14 experienced research assistants were recruited and trained by the research team, using the developed preliminary Swahili interview guides. The data were collected in Swahili language by a team of trained researchers and research assistants. We collected primary data through qualitative (in-depth) interviewing method, focus group discussions, and participant observations. The rationale for using these methods was based on the reality that understanding background information in relation to the study objectives prior to project design and implementation required in-depth exploration of first-hand accounts and behavior of the participants.

One to one form of interviews was carried out among three groups of participants (ADDO dispensers, health facility staff, and district officials) at their workplaces. Community Health Workers were interviewed at their convenient locations within the community, which included health facilities and village offices. The interview process was flexible enough to allow ADDO clients/fellow staff to access services in-between. Healthcare providers at health facilities were interviewed at their respective facilities when they had free time. Patients and community members were interviewed at their homes or in other private locations as per their preference. At the national level, in-depth interviews were conducted with the Pharmacy Council Registrar and officials from PO-RALG. The length of each in-depth interview would take between 45 and 60 min.

Focus group discussions were held with maternal, pregnant women, adolescents, CHWs and CHMTs at different places including village/ward offices, health facilities, and schools. Focus group discussions followed key interviews (in-depth interviews) after identifying knowledgeable individuals to hold group discussions. Focus group discussions were employed to gain social groups general consensus and mapping predominant social ideals on issues under study. The length of each FGD would take between 60 and 90 min depending on the activeness of the participants and emerging issues under discussion. All the in-depth interviews and focus group discussions were recorded with audio recording devices but at the same time, research assistants also took notes of the key issues raised during the sessions.

A total of 30 participant observations were conducted in the CHW, ADDO, and health facility settings; For easy management of observations and cases, 5 observations per group of stakeholders (CHWs, ADDOs and health facilities) were carried out from each of the two councils. This involved taking part in daily routine of healthcare seekers and deliverers to further explore health seeking and delivery behaviours among patients and caregivers. It also involved extensive engagement in community health activities to further explore patient interaction, use of referral forms and patient registers at both CHW and ADDO levels. At the health facility, the system of receiving patients was observed, along with patient files and registers, which are all currently paper based.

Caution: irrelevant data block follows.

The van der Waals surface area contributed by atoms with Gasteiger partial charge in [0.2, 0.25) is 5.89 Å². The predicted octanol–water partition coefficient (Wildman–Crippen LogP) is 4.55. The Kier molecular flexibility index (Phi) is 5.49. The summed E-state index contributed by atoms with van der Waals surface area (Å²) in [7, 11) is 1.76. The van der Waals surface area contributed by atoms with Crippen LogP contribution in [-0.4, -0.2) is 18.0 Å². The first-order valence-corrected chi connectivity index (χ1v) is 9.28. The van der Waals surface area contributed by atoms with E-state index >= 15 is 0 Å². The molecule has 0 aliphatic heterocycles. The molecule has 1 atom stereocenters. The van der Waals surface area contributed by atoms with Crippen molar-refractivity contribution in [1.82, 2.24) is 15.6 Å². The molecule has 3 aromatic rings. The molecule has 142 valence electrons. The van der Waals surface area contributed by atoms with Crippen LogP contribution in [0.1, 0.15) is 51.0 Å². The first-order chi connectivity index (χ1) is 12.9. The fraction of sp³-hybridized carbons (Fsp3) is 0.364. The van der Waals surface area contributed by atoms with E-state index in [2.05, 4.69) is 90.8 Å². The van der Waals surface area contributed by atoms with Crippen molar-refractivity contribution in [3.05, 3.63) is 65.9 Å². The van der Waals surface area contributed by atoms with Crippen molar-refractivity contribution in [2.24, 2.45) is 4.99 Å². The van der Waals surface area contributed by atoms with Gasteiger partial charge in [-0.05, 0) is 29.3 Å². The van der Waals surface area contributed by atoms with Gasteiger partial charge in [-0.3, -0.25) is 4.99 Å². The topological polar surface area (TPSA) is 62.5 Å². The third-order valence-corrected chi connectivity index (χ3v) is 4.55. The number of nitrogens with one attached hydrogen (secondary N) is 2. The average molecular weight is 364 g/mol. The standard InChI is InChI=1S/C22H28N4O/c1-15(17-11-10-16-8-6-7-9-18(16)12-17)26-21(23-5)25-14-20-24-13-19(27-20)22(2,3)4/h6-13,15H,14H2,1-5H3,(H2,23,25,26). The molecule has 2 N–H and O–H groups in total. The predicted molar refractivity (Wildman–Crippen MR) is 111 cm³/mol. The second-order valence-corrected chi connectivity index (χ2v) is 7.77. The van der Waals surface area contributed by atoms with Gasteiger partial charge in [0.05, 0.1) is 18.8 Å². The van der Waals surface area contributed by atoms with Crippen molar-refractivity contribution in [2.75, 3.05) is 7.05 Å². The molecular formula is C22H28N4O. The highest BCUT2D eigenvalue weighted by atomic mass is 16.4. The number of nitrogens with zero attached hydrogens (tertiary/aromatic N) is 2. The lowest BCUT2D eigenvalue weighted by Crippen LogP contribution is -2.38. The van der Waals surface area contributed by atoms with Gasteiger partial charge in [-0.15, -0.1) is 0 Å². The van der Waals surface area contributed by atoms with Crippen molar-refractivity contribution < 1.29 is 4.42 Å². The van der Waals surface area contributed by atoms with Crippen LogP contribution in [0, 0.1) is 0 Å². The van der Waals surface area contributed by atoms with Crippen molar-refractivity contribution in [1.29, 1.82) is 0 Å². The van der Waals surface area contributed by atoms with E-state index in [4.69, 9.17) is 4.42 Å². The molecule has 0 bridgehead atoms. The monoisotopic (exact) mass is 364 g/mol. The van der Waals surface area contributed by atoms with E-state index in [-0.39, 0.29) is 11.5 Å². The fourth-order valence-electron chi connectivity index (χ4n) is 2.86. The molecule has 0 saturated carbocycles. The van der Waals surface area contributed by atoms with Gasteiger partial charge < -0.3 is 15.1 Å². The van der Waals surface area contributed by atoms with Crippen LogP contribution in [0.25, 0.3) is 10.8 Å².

Data management and analysis

The interview data generated from IDIs and FGDs were in the form of personal handwritten notes based on researcher memos, and the digital audio-recordings. The observational data was recorded through diary and fieldnotes. The primary data were then converted into written electronic form and transferred into computer databases. All digital recordings of IDIs and FGDs were transcribed verbatim in Swahili, and where needed translated into English. Overall data processing and organization was managed using the NVivo QSR (Version 12+). This computer assisted qualitative data analysis software helped sort and organize the bulk of raw data generated.

Thereafter, data was transformed into meaningful findings. This required engaging thematic analytic procedure to analyse the data in line with research questions. The data was deduced behind the words which the participants used. Code frames were developed to generate themes. Coding was done by four different research assistants before final agreement on the final codes to ensure consistency and agreement. This list of thematic codes was reviewed and grouped into categories and themes for analysis by the team of four researchers. Analysis was undertaken using a framework of grouping relevant themes that answer key issues as per the study objectives. This was then used to facilitate the analysis of thematic concerns and trends arising from the narratives.

Ethical consideration

Ethical clearance was sought and obtained from the National Institute for Medical Research of Tanzania (NIMR) and the IRB of Institute of Tropical Medicine, Antwerp. An information sheet about the study was written in Swahili, explaining why it is being carried out, by who, what it will involve, as well as the rights of the participants. During recruitment and prior to participation, informed consent was sought from all participants by a written form. For adolescents who were under the age of 18 years, consent was sought from their parents or guardians, while for those adolescents and remaining participants aged 18 years and above, the consent was given by themselves. Among the key concerns taken into consideration was to safeguard the dignity, rights as well as safety of the participants. Confidentiality of all study participants was assured through practices of pseudonymisation. For the purpose of ensuring confidentiality, all data presentation has used pseudo names.